Material science and mechanical engineering researchers at Colorado University, Boulder, have developed a remarkable system that imitates the function of biological muscle. The devices are described as “hydraulically amplified self-healing electrostatic” actuators, or HASEL for short.
They consist of a soft pouch – foil, elastomer, or other soft/flexible material – filled with electrically insulating liquid – canola oil, for example. When a charge is applied, the liquid displaces, changing the shape of the pouch it’s contained in. The devices are capable of performance that surpasses that of biological muscle fibers. They can be actuated more rapidly and can exert more force. One HASEL design can lift a gallon of water several times per second. Another design can be used to grasp and reposition very delicate objects – like a raspberry.
One significant advantage of HASEL actuators is that they are self-healing if damaged by electrical discharge. There are other types of soft actuators – known as dielectric elastomer actuators – that are controlled by voltage. The problem with those is that they use a solid insulating layer that fails catastrophically from electrical damage. HASEL actuators, on the other hand, immediately recover their insulating properties if they are electrically damaged. That characteristic allows the devices to scale to exert large amounts of force.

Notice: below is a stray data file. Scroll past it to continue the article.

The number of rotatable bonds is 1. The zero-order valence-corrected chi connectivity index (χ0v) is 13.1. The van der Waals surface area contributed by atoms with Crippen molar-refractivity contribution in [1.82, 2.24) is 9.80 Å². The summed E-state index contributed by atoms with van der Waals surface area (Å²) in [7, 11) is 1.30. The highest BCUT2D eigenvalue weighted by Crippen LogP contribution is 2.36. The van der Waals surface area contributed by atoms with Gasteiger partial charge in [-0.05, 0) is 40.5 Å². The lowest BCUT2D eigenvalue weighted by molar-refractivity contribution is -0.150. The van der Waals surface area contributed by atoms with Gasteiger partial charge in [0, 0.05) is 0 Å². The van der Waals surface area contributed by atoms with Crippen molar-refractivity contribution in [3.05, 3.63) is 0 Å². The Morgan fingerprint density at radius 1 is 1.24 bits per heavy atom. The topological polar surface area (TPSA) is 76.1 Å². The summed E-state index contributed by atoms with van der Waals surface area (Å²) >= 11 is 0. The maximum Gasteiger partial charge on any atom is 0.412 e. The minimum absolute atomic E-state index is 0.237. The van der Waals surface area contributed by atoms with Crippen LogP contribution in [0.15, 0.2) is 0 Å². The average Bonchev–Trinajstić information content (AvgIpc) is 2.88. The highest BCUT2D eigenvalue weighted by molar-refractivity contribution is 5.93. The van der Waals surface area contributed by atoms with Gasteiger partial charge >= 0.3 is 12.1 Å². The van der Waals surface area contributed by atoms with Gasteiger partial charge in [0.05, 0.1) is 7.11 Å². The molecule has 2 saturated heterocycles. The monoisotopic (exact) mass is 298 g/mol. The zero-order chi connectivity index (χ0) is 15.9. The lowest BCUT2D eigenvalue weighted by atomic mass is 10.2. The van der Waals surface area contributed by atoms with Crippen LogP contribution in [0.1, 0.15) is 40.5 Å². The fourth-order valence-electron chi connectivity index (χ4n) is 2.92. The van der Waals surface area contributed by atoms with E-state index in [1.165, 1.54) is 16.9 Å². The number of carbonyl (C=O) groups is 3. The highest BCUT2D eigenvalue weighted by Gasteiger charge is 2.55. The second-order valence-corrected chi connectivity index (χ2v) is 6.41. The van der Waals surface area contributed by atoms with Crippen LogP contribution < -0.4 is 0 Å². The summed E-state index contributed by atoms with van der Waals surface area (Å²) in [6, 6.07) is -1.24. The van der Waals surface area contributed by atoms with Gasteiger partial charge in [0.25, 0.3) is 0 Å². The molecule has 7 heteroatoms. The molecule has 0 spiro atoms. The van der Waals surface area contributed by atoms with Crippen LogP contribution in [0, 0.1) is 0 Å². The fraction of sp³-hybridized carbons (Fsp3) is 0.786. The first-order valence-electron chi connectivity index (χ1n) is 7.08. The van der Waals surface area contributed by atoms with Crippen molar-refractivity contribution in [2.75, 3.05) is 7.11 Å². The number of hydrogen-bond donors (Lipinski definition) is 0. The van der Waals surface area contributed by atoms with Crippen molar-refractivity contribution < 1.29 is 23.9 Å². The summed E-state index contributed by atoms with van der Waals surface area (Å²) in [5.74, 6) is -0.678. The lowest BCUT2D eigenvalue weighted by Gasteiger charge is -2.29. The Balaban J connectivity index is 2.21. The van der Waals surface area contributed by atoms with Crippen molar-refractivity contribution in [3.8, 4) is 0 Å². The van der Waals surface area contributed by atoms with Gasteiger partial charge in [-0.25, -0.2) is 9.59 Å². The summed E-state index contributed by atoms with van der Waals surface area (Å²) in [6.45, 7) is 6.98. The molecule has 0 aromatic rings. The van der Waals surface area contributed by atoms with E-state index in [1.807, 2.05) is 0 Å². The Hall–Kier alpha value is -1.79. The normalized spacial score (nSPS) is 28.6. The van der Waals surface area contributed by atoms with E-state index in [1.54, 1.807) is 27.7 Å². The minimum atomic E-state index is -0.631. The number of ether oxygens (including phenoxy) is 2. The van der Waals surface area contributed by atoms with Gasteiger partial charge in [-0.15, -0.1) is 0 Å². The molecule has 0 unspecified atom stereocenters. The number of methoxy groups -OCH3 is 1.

Robotics are going to become ever more significant in the coming years. Soft robots are especially suited for applications in the medical device field. Look for more advances in soft-robotic technologies. There is huge potential here.